Allergy and Asthma

The AAAAI has created a reference guide of medications that are commonly used to treat allergies and asthma. All are prescription medications unless otherwise noted. This guide includes:

  • The FDA approved the use of the medication

  • The FDA approved dosing for the medication

  • Generic and brand names

  • Links to product website for further information about the medication

Allergy Medications

  • Antihistamines: These medications are commonly used to treat allergies such as allergic rhinitis or sometimes urticaria (hives).

  • Montelukast: These medications are used for relief of allergic rhinitis symptoms.

  • Nasal Sprays: This table includes the various nasal sprays approved to treat allergic rhinitis and/or non-allergic rhinitis.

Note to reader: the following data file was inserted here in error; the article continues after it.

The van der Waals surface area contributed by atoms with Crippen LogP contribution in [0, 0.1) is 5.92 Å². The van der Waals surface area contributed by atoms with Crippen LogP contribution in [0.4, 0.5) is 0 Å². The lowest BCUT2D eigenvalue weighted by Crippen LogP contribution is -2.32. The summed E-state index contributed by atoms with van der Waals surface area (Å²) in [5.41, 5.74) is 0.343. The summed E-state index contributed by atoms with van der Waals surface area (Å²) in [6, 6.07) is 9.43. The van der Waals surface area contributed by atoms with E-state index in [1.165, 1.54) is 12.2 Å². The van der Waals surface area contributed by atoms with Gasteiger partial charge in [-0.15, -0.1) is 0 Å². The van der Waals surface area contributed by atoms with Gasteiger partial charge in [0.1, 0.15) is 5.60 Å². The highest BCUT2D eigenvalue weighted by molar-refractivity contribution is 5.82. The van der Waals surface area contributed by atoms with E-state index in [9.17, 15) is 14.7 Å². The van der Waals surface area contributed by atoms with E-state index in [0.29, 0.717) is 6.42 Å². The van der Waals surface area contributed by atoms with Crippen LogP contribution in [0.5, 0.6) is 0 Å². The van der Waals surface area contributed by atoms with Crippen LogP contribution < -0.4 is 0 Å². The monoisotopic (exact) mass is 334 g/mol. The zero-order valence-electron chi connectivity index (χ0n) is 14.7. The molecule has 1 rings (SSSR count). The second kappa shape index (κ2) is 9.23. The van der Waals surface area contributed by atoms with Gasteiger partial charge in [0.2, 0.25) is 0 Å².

• Eye Drops: This table lists the medications available to treat allergic conjunctivitis (allergic eye).

  • Allergic Emergency Medications: These are the medications used to treat anaphylaxis.

  • Topical Ointments & Creams: Here are the topical medications used to treat conditions such as atopic dermatitis and eczema.

  • Immunomodulators: These medications modify the immune system as it pertains to hereditary angioedema.

  • Oral Corticosteroids: These medications are sometimes used to treat severe allergies and can also be used as a rescue medication for asthma.

  • Sublingual Immunotherapy (SLIT) Allergy Tablets: Allergy tablets are another form of allergy immunotherapy therapy and involves administering the allergens under the tongue generally on a daily basis.

Asthma Medications

The AAAAI follows the National Institutes of Health publication “Guidelines for the Diagnosis and Management of Asthma (EPR-3)” to list the medications.

Long-term control medications: Prevent symptoms and are taken daily

Quick-relief medications: Take only as needed for symptom relief